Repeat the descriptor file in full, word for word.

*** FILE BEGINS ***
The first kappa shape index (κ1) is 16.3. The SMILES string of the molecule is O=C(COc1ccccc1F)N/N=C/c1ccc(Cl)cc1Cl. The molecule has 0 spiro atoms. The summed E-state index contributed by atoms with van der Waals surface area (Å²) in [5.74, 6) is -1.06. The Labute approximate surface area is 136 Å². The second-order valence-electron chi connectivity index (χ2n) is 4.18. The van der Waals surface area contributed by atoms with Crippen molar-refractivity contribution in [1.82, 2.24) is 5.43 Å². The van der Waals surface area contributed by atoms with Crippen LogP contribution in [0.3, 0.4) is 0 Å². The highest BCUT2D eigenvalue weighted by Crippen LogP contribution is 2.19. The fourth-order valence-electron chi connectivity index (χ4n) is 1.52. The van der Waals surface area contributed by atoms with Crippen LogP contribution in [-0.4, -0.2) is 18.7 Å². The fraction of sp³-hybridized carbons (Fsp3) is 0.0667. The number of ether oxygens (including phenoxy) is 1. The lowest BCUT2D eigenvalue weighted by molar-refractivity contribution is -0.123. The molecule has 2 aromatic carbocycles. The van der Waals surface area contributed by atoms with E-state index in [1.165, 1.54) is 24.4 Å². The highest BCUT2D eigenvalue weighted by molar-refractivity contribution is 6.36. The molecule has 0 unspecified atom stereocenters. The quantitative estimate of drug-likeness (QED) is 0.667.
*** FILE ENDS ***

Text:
The first kappa shape index (κ1) is 16.3. The SMILES string of the molecule is O=C(COc1ccccc1F)N/N=C/c1ccc(Cl)cc1Cl. The molecule has 0 spiro atoms. The summed E-state index contributed by atoms with van der Waals surface area (Å²) in [5.74, 6) is -1.06. The Labute approximate surface area is 136 Å². The second-order valence-electron chi connectivity index (χ2n) is 4.18. The van der Waals surface area contributed by atoms with Crippen molar-refractivity contribution in [1.82, 2.24) is 5.43 Å². The van der Waals surface area contributed by atoms with Crippen LogP contribution in [0.3, 0.4) is 0 Å². The highest BCUT2D eigenvalue weighted by Crippen LogP contribution is 2.19. The fourth-order valence-electron chi connectivity index (χ4n) is 1.52. The van der Waals surface area contributed by atoms with Crippen LogP contribution in [-0.4, -0.2) is 18.7 Å². The fraction of sp³-hybridized carbons (Fsp3) is 0.0667. The number of ether oxygens (including phenoxy) is 1. The lowest BCUT2D eigenvalue weighted by molar-refractivity contribution is -0.123. The molecule has 2 aromatic carbocycles. The van der Waals surface area contributed by atoms with E-state index in [1.165, 1.54) is 24.4 Å². The highest BCUT2D eigenvalue weighted by molar-refractivity contribution is 6.36. The molecule has 0 unspecified atom stereocenters. The quantitative estimate of drug-likeness (QED) is 0.667.